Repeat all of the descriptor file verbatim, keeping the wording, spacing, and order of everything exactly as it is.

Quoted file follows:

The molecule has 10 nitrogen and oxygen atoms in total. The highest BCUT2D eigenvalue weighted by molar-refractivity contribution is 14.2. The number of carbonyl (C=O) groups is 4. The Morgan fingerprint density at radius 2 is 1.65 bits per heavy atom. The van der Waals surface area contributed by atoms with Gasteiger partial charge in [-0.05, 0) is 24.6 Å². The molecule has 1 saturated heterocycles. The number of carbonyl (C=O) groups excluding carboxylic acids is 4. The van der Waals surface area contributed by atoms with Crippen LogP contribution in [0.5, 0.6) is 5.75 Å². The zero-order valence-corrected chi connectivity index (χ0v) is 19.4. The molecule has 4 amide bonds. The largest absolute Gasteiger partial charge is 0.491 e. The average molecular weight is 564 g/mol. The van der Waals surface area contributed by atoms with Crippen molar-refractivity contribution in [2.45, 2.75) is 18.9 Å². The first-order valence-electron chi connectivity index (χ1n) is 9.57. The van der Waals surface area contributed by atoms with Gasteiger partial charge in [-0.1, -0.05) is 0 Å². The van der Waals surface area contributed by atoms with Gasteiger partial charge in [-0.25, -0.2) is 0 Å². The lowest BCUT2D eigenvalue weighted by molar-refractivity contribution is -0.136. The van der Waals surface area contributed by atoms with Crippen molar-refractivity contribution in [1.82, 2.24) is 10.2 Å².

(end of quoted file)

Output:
The molecule has 10 nitrogen and oxygen atoms in total. The highest BCUT2D eigenvalue weighted by molar-refractivity contribution is 14.2. The number of carbonyl (C=O) groups is 4. The Morgan fingerprint density at radius 2 is 1.65 bits per heavy atom. The van der Waals surface area contributed by atoms with Gasteiger partial charge in [-0.05, 0) is 24.6 Å². The molecule has 1 saturated heterocycles. The number of carbonyl (C=O) groups excluding carboxylic acids is 4. The van der Waals surface area contributed by atoms with Crippen LogP contribution in [0.5, 0.6) is 5.75 Å². The zero-order valence-corrected chi connectivity index (χ0v) is 19.4. The molecule has 4 amide bonds. The largest absolute Gasteiger partial charge is 0.491 e. The average molecular weight is 564 g/mol. The van der Waals surface area contributed by atoms with Crippen molar-refractivity contribution in [2.45, 2.75) is 18.9 Å². The first-order valence-electron chi connectivity index (χ1n) is 9.57. The van der Waals surface area contributed by atoms with Gasteiger partial charge in [-0.1, -0.05) is 0 Å². The van der Waals surface area contributed by atoms with Gasteiger partial charge in [-0.25, -0.2) is 0 Å². The lowest BCUT2D eigenvalue weighted by molar-refractivity contribution is -0.136. The van der Waals surface area contributed by atoms with Crippen molar-refractivity contribution in [1.82, 2.24) is 10.2 Å².